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  • Writer's pictureMindy McCarthy

Wishing Time Away

It is the end of another year, and I think we can all say that 2020 was not what we expected it to be. As this is the time to be thinking about holidays, I find myself wishing time would go by sooner. Anybody else?

Whether we are anticipating a break from work, time with family, certain foods that are associated with the holidays, etc., I think many of us can relate to wishing the holidays would get here sooner kind of like when we were kids waiting for Santa to come visit.

While it is certainly a good thing to have things that we are looking forward to (and showing gratitude for those things), I think the habit of wishing time away can get us into trouble.

With the new year rolling around, many of us will be setting new year’s resolutions, and the majority of these goals are usually related to creating some kind of habit whether it is a healthy habit to lose weight or a habit to help with stress relief like practicing mindfulness. When we set these goals, it is beneficial for us set goals along the way, especially if these goals are long-term ones. Sometimes, though, we can find ourselves wanting to rush time by and simply be at our goal already without having to go through the process.

While we are going through the process and working hard to get to our goal, the process and grit can be those times that you look back on and appreciate because it taught you something whether it was something about yourself or something that helped you continue moving forward. If you were able to snap your fingers and achieve your goal, you would miss the opportunity to grow and learn through the process.

I know you are probably reading those words and thinking, “Okay, Mindy, how do I appreciate the process in the moment?”

The truth is the process is what gives you the confidence you need to keep going and stay motivated, especially after you hit your long-term goal. If setting a goal was easy, what is going to keep you motivated to continue doing that habit or living that lifestyle or whatever your goal may have been? The hard work and how you got there is the best motivator for wanting to sustain the goal that you worked so hard to achieve.

In the process, learning how to develop your confidence in yourself and know that you are doing the right things are the best ways to continue moving towards your goals. Let’s say you set a goal of wanting to lose 50 pounds. Sometimes, you are not going to like what you see on the scale, and you may feel discouraged when you are not seeing results as quickly as your expectations were. However, if you continue to tell yourself that you are doing the right things, and you are developing the right habits to help you reach your goals, you gain confidence in yourself. You develop the power over your negative self-talk and the ability to talk back to these thoughts knowing that you are doing what you need to do, and the results will come as you trust the process.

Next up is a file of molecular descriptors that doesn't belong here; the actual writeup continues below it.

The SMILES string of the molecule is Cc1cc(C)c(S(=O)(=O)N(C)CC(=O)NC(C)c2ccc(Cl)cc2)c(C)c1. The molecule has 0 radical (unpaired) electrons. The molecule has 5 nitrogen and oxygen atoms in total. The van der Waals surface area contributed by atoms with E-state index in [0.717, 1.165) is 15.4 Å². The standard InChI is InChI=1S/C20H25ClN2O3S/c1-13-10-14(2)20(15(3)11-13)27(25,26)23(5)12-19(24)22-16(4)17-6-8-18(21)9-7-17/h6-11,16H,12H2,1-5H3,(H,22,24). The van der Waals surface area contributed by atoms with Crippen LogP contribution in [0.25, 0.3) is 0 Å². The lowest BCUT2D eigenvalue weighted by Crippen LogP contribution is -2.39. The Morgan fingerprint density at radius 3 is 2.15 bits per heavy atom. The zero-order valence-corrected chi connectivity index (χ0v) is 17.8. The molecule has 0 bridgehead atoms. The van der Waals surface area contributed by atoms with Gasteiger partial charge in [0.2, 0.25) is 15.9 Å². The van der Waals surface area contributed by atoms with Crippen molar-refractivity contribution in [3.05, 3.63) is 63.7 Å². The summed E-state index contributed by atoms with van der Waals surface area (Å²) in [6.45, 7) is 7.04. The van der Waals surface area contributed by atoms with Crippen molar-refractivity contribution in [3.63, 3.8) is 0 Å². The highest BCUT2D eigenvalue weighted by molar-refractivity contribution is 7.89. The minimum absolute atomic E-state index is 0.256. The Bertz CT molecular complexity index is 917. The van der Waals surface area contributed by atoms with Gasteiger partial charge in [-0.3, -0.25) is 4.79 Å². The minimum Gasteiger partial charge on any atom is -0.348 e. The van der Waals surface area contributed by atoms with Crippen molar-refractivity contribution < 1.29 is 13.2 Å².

The same can be said for skills that you are hoping to obtain for your particular sport. For example, if you are someone who wants to improve on your ball handling when it comes to playing basketball, having attempt after attempt of a specific move can seem tiring and worthless. However, the moment you begin flowing better with that particular move is the moment you gain the confidence to show that off in a competition, and your desire to continue to use that move increases because you worked so hard to get to that point.

Think and read through what Gwen Jorgensen said in her Hurdle podcast interview. Jorgensen was the first American woman to win Gold in the Olympic triathlon, so she knows a thing or two about working towards very high goals. She trained her mind to focus on the process and the time she is spending in training rather than the outcome of each training. Instead of wanting time to go by faster and training to be over, for example, she appreciates the process that she is enduring right now to get to the Olympics again next year.

When you achieve a goal, you can then set a new goal because you saw how you were able to endure the process to achieve your first goal, so you are motivated to keep getting better by setting a new goal.

When you make an accomplishment, think back on what helped you achieve that goal. What were some things that you were doing consistently to help you get there? How can you use that information to handle the next goal that you are setting?

Set process goals for yourself, too. Use these as building blocks to get to your overall goal. Each time you conquer a step, your confidence builds, and you can look back and appreciate the time that it took for you to get there.

Instead of wishing the time would go by faster, appreciate each experience that you are gaining. What is the opportunity?

Express gratitude for the process, and appreciate the time that you are getting to work on your goals. See what I did there? You are GETTING TO work on your goals.

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